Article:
In a last-minute deal, the Liberal government has passed its superannuation reforms which it says will protect low-balance accounts from excessive fees.
Treasurer Josh Frydenberg with the unlikely help of the Greens party managed to pass the reforms that made up its protecting your super package.
“The government successfully passed the legislation which will see superannuation members reunited with low balance and inactive accounts. By doing so, three million Australians will increase the superannuation in their active accounts by an average of around $2,000 each,” Mr Frydenberg said.
To get the Greens support, the government supported their amendment to retain opt-out default life insurance for people under 25 or those with less than $6,000 in their account.
The amendments also include a ban on exit fees and a three per cent fee cap on accounts with $6,000 or less.
However, the amendments were criticised by Labor who said the government had gutted out the centrepiece of the bill.
Labor’s financial services minister Clare O’Neil and opposition treasurer Chris Bowen said in a joint statement that Australia’s youngest super members would continue to be disadvantaged due to the government’s amendments.
“The changes the government has agreed to will ensure that Australia’s youngest superannuation members and those with the smallest balances continue to be slugged with fees for insurance that they don’t simply need,” the statement said.
Labor said they had originally supported the bill but wanted to make sure that it protected super members and that position has not changed.
“For months, Labor has tried to work constructively with the government to pass this package. We made our position clear in November 2018 – we support the bill but will move amendments to protect workers who obviously need insurance and ensure accounts are consolidated faster,” they said.
The amendments were welcomed by the Association of Superannuation Funds of Australia’s chief executive Dr Martin Fahy who said the legislation would deliver better consumer outcomes.
“ASFA has consistently advocated for swift consolidation of superannuation held by the ATO into members’ active accounts. Consumers should be earning market returns in their own account rather than have their money sitting at the ATO earning CPI,” he said.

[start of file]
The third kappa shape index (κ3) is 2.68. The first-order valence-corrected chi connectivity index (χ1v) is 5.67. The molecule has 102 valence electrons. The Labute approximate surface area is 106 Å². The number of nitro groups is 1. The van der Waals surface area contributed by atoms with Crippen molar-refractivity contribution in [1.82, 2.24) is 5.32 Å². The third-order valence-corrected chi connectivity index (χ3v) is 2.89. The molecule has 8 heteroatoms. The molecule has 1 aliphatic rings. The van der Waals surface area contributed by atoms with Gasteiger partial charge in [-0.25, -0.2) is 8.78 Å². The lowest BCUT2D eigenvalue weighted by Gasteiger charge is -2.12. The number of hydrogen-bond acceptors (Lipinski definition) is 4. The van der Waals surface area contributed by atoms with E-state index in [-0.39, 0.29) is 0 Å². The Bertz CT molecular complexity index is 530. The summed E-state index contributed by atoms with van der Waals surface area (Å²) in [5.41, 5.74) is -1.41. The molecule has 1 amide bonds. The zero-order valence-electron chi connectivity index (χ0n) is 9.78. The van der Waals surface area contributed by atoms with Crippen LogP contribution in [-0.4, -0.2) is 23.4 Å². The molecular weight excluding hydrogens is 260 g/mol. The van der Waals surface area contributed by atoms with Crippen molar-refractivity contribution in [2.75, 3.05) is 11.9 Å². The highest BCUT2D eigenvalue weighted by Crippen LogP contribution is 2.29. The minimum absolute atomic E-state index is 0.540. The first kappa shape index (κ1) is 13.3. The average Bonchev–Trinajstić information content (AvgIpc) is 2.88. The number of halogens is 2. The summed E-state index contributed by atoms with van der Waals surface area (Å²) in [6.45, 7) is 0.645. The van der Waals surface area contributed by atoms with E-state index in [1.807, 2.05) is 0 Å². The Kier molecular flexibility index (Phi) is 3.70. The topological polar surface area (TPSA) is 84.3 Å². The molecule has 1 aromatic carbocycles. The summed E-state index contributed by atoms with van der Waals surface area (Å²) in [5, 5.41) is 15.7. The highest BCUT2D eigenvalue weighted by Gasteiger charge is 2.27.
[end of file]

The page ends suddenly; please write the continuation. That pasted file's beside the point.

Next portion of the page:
Mr Fahy said keeping automatic insurance for young people was the sensible decision as there was clear evidence that it was valuable for young and low-income earners.
“Many young people have dependants and financial commitments so in the instance of a tragic event occurring, particularly disablement early in life, having insurance in place is extremely valuable.
“We will continue to work constructively with all sides of politics on these important policies going forward,” he said.
The government also passed legislation related to the royal commission’s recommendations in the senate last night.
Mr Frydenberg said the government’s amendments were based off two of Commissioner Hayne’s recommendations being:
Mr Fryendberg said that with the passage of the amendments the recommendations were on their way to becoming law, but they first must pass the lower house next week.
Mr Frydnberg said the legislation would also see APRA granted more powers and directors facing harsher penalties.
“The legislation will also see directors of superannuation funds face criminal penalties for breach of their best interests’ duty and provide the Australian Prudential Regulation Authority with more powers to deal with underperforming superannuation funds,” he said.
In a clear sign that once again the royal commission would become a key election issue for both parties, Frydenberg’s statement concluded with an attack on labor.
“The Coalition government has now passed two of Commissioner Hayne’s recommendations in the Senate before Labor has even provided a response to the final report,” he said.
Labor’s statement meanwhile pointed out the government’s chaotic approach to the amendments and their gutting of their own bill.
“Even as late as this week, they could not tell Labor which minister was responsible for the bill, who the relevant adviser was or even if they would be moving amendments.
“Josh Frydenberg and Kelly O’Dwyer have spent the last year bloviating endlessly about this issue. They should both apologise for the column inches and oxygen they have wasted lecturing Labor about this issue, only to bizarrely gut the centrepiece of their very own bill when Labor wanted to pass it,” Labor said.
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